Keep track of deductible expenses.
Deductible expenses are those expenses that are allowed by the IRS when you are computing the net profit (loss) or taxable income at the end of your business tax year. In order to pay the least amount of income tax and maximize your own profits, you need to become familiar with those expenses that you’re allowed by law to deduct. It’s easy to forget expenses when you prepare your tax return unless you record them when they actually occur.
Prepare your tax returns.
You need good records to prepare your tax returns. These records must support the
income, expenses, and credits you report. Generally, these are the same records you use to monitor your business and prepare your financial statements. By no means am I suggesting that you do it all yourself. As a matter of fact, I strongly suggest that you hire a CPA or Enrolled Agent to do the final preparation and aid you in maximizing your tax benefits. However, if you have done all the preliminary work you will benefit in two ways: (1) You will save on accounting fees, and (2) you will learn a lot about your business by working on your taxes.
Support items reported on tax returns.
You must keep your business records available at all times for inspection by the IRS. If the IRS examines any of your tax returns, you may be asked to explain the items reported.
The supporting documents the IRS reviews include bank statements, cancelled or substitute checks, payroll records, invoices, and the like. You should also retain documents supporting deposits which do not reflect income, such as loan documents. What happens if your records are inadequate? If you fail to retain adequate records to support the items claimed on your returns, the IRS has authority to reconstruct your income using one of several methods, including estimating increased net worth, looking at bank records, or estimating the raw materials used in manufacture. Whatever method the IRS uses, you have the burden of proof if you dispute their estimate. Without adequate records, proving the IRS estimates wrong is difficult, at best. You could end up with an assessment for additional taxes, plus penalties and interest. A complete set of records will speed up the examination.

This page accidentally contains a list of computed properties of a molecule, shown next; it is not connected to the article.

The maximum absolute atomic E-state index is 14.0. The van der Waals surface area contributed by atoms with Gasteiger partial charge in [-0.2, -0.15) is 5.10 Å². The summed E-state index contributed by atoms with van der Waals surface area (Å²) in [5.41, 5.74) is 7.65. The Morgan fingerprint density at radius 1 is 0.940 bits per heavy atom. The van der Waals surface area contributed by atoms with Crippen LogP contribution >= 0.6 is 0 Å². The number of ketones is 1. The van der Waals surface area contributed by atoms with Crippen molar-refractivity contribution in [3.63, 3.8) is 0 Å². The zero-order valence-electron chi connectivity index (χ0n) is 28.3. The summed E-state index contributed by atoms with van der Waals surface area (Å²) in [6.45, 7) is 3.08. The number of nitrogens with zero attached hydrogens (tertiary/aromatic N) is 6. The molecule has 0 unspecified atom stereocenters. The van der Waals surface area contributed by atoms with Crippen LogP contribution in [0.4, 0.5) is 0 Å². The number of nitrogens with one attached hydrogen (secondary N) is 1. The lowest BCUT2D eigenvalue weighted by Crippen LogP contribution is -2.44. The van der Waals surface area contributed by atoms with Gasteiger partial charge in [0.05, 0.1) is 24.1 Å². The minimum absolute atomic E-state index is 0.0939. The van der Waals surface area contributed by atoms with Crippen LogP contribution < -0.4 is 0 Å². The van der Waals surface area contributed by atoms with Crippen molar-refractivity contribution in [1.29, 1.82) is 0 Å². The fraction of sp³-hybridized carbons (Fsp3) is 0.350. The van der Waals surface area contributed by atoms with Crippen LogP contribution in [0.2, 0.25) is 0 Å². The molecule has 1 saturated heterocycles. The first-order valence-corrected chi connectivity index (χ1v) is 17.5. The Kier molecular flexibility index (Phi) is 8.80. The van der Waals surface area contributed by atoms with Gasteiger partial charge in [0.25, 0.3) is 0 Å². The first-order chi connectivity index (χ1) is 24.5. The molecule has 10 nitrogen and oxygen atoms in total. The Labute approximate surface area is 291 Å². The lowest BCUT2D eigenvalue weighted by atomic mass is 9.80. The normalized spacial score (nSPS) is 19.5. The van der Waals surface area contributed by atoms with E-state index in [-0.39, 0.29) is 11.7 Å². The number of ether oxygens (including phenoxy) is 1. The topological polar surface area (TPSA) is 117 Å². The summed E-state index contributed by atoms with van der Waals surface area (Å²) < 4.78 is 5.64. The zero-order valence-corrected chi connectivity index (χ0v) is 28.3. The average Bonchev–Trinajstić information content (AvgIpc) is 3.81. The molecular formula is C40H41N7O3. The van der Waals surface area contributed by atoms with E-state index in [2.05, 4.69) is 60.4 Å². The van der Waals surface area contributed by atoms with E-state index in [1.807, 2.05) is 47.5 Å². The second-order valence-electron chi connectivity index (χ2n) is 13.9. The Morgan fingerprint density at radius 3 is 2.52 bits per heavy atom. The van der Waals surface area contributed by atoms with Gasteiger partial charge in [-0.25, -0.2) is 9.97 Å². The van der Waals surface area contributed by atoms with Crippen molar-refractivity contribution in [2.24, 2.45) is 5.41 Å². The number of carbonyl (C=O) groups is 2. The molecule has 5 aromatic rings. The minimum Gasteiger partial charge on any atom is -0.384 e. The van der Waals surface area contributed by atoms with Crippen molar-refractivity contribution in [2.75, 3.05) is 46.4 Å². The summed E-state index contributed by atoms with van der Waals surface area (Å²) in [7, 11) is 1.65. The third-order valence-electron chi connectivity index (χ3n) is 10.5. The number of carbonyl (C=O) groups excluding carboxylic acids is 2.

Just how long you should keep records is partly a matter of judgment and a combination of state and federal statutes of limitations. Federal returns can be audited for up to three years after filing (six years if underreported income is involved), so all records substantiating tax deductions should be kept at least that long.
Here are recommended retention periods for various records:
- Cancelled or substitute checks 7 years
- Credit card receipts 7 years
- Paid invoices 7 years
- Bank deposit slips 7 years
- Bank statements 7 years
- Tax returns (generally) 7 year
- Employment tax returns 7 years
- Expense records 7 years
- Financial statements Permanent
- Contracts Permanent
- Minutes of meetings Life of company plus 7 years
- Corporate stock records Permanent
- Employee records Period of employment plus 7 years
- Depreciation schedules Life of assets plus 7 years
- Real estate records Ownership period plus 7 years
- Journal & general ledger Life of business plus 7 years
- Inventory records 7 years
- Investment records Ownership period plus 7 years
- Home purchase and improvement records Ownership period plus 7 years